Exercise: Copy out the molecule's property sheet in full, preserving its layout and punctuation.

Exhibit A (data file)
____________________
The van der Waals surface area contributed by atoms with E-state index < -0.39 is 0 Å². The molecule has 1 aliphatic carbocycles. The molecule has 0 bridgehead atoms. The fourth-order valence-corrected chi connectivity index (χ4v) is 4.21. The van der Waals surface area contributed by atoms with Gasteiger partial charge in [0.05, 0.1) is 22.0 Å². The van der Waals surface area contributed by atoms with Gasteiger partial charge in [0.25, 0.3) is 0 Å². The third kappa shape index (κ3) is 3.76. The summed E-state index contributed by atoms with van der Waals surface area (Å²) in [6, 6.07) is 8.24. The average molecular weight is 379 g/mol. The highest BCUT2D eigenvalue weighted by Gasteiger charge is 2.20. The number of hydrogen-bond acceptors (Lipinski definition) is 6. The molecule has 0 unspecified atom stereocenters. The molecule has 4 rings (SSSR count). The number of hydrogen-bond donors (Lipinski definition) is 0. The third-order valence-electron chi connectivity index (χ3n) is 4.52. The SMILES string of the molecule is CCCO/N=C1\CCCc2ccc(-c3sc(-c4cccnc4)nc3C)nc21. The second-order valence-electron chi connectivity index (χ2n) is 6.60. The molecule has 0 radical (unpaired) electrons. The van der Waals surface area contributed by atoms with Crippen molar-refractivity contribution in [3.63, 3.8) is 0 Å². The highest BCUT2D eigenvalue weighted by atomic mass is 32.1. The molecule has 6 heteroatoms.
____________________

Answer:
The van der Waals surface area contributed by atoms with E-state index < -0.39 is 0 Å². The molecule has 1 aliphatic carbocycles. The molecule has 0 bridgehead atoms. The fourth-order valence-corrected chi connectivity index (χ4v) is 4.21. The van der Waals surface area contributed by atoms with Gasteiger partial charge in [0.05, 0.1) is 22.0 Å². The van der Waals surface area contributed by atoms with Gasteiger partial charge in [0.25, 0.3) is 0 Å². The third kappa shape index (κ3) is 3.76. The summed E-state index contributed by atoms with van der Waals surface area (Å²) in [6, 6.07) is 8.24. The average molecular weight is 379 g/mol. The highest BCUT2D eigenvalue weighted by Gasteiger charge is 2.20. The number of hydrogen-bond acceptors (Lipinski definition) is 6. The molecule has 0 unspecified atom stereocenters. The molecule has 4 rings (SSSR count). The number of hydrogen-bond donors (Lipinski definition) is 0. The third-order valence-electron chi connectivity index (χ3n) is 4.52. The SMILES string of the molecule is CCCO/N=C1\CCCc2ccc(-c3sc(-c4cccnc4)nc3C)nc21. The second-order valence-electron chi connectivity index (χ2n) is 6.60. The molecule has 0 radical (unpaired) electrons. The van der Waals surface area contributed by atoms with Crippen molar-refractivity contribution in [3.63, 3.8) is 0 Å². The highest BCUT2D eigenvalue weighted by atomic mass is 32.1. The molecule has 6 heteroatoms.